von Lassaulx planned the building.
The residents have been cared for by
various religious orders since 1846
to the present day.
The seven-axle construction, which was planned and constructed by von Lassaulx in 1832-1834, came in the place of the Heilig-Geist hospital. Lassaulx built within the meaning of classicism, with preferred reversion to Romanesque forms. The hospital in Münstermaifeld stands next to 20 churches and 52 schools that he planned and built. The hospital has entrusted religious staff with the care of the residents and patients since 1852. It started with the Borromeans [Sisters of Mercy of St. Borromeo] in 1846; they were followed by the Franciscans from Luxembourg in 1925. The Barmherzigen Brüder of Saffig [Hospital of St. John of God] have taken over the house since 2007.
As the building of the Heilig-Geist-Spital no longer met the requirements, the hospital commission decided to build a new building. The building planned by the royal building inspector von Lassaulx was completed in 1834. The hospital continued to receive bequests and donations. In 1859, Franz Georg Severus Weckbecker left 3000 Taler for the poor and 5000 Taler for the hospital fund in his will.
Since 1846, the care of the residents was taken over by members of religious orders. It began with the Borromean Sisters from Trier, followed in 1925 by the Franciscan Sisters from Luxembourg. Since 2007, the house has been run by the Merciful Brothers of Saffig. With the addition of new care areas, such as the establishment of a child care centre in 1872, extensions to the Lassaulx building became necessary.
In 1979, the services were changed to a home for the elderly and a nursing home. Extensive building measures were connected with the takeover of the house by the Barmherzige Brüder (Brothers of Mercy) in 2007. The designation corresponding to the time is now "senior citizens' centre".
But back to the beginnings. It began with a hospital attendant, his wife and a kitchen maid. In 1848, the house housed 4 hospitalists and 7 orphans. In addition, 16 poor children were fed daily. The situation improved with the arrival of the 3 Sisters of the Congregation of St. Charles Borromeo. An audit report of the hospital commission in 1891 shows that the hospital at that time had an occupancy of 1 mental patient, 10 sick people and 10 "Pfründner". "Pfründner" were old, mostly single people who received accommodation and care in return for a donation, annual payment or from the foundation's assets.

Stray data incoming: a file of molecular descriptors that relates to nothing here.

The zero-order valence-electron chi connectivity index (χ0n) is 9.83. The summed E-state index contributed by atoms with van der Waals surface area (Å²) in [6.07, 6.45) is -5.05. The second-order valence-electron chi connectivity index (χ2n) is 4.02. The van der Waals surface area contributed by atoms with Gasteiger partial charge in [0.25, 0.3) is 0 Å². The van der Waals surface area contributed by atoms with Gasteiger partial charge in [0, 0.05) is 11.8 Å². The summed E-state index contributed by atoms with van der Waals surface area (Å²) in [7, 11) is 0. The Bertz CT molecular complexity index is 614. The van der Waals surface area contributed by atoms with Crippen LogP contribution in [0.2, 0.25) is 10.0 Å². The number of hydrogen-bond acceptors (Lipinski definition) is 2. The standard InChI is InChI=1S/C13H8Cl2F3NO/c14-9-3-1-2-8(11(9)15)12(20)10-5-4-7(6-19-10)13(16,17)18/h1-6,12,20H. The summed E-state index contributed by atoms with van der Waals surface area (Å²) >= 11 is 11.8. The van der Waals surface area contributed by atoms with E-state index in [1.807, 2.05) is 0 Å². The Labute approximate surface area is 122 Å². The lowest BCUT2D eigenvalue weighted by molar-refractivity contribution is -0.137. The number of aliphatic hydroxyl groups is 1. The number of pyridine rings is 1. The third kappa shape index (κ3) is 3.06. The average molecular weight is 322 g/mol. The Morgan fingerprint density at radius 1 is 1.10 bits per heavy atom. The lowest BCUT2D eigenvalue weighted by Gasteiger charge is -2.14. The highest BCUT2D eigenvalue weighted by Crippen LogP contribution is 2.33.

At that time, the needy were cared for by 6 Borromean nuns. There were 9 sickrooms, 2 nurses' rooms, 1 servant's room, 1 kitchen and several rooms for the benefactors. In addition, there was a sewing school and the St. Joseph Chapel. Today, the senior citizens' centre has room for 118 old people and those in need of care.
The architect of the building Johann Claudius von Lassaulx (1781-1848) was self-taught in his profession. He had abandoned his law and medical studies and opened a vinegar factory in Koblenz in 1804. He nevertheless asserted himself in his new profession and became the city and district building inspector in Koblenz in 1816. He worked closely with Karl Friedrich Schinkel. He left behind numerous churches, schools and other secular buildings in the Koblenz area.
A total of 20 churches, mostly in the neo-Romanesque style, and 52 school buildings can be attributed to him....
Characteristics of his buildings are, for example, the use of differently coloured, unplastered natural stone. He is considered one of the most important architects of the first half of the 19th century in Germany.
He was born on 2 July 1775 in Sevenich. He earned his first money by supplying fodder to the warring parties of the Revolutionary Wars. When the French state auctioned off the domains after 1802, he was one of the most successful bidders. He not only increased ecclesiastical estates, but also bid for bourgeois and aristocratic properties. The town bought the vicarage house from him in 1820, which then became the "Old School". He also increased his fortune with the skilfully timed buying and selling of land products. He died on 16 March 1862, leaving behind in the town's memory the image of a successful up-and-comer and, with the "Weckbecker Villa", a successful example of the classicist architectural style. The autobiography of his eldest son Peter Weckbecker presents his father Franz Georg as an energetic, intelligent man whose school education was completed with three years of winter school. He found his purpose in life in increasing his wealth. It was his two wives who ensured that the 15 of his 22 children who survived infancy received a good education. Thus, in the families of the numerous descendants, we find biographies that strayed far from the father's example. For all of them, however, their father's wealth was the basis for a professional career, business success or a status-enhancing marriage. The gravestones of his family remind us that he had left the standards of his fellow citizens not only in life but also beyond death.
He worked as a master builder, architect, town planner, painter, graphic artist and stage designer. Born in Neuruppin in 1781, Berlin became one of the fields of activity for his many talents. He died here in 1841 and, as head of the Higher Building Department, supervised all state building projects in the Kingdom of Prussia. As district building inspector in Koblenz, Lassaulx was subordinate to him.